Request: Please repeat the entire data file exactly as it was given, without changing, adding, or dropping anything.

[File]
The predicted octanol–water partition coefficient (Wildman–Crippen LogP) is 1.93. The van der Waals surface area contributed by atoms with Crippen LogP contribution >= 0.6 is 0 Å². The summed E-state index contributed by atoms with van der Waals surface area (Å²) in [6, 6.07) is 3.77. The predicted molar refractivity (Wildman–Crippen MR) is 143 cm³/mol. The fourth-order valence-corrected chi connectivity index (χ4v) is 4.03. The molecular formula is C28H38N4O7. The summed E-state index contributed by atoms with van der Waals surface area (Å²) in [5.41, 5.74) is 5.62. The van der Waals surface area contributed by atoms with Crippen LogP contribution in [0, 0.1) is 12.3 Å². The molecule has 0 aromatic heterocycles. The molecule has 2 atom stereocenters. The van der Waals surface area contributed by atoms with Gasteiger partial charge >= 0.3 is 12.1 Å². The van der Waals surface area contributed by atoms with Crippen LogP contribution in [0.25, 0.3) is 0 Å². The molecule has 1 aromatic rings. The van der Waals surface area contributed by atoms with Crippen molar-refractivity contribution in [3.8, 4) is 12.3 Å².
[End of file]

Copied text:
The predicted octanol–water partition coefficient (Wildman–Crippen LogP) is 1.93. The van der Waals surface area contributed by atoms with Crippen LogP contribution >= 0.6 is 0 Å². The summed E-state index contributed by atoms with van der Waals surface area (Å²) in [6, 6.07) is 3.77. The predicted molar refractivity (Wildman–Crippen MR) is 143 cm³/mol. The fourth-order valence-corrected chi connectivity index (χ4v) is 4.03. The molecular formula is C28H38N4O7. The summed E-state index contributed by atoms with van der Waals surface area (Å²) in [5.41, 5.74) is 5.62. The van der Waals surface area contributed by atoms with Crippen LogP contribution in [0, 0.1) is 12.3 Å². The molecule has 0 aromatic heterocycles. The molecule has 2 atom stereocenters. The van der Waals surface area contributed by atoms with Gasteiger partial charge >= 0.3 is 12.1 Å². The van der Waals surface area contributed by atoms with Crippen LogP contribution in [0.25, 0.3) is 0 Å². The molecule has 1 aromatic rings. The van der Waals surface area contributed by atoms with Crippen molar-refractivity contribution in [3.8, 4) is 12.3 Å².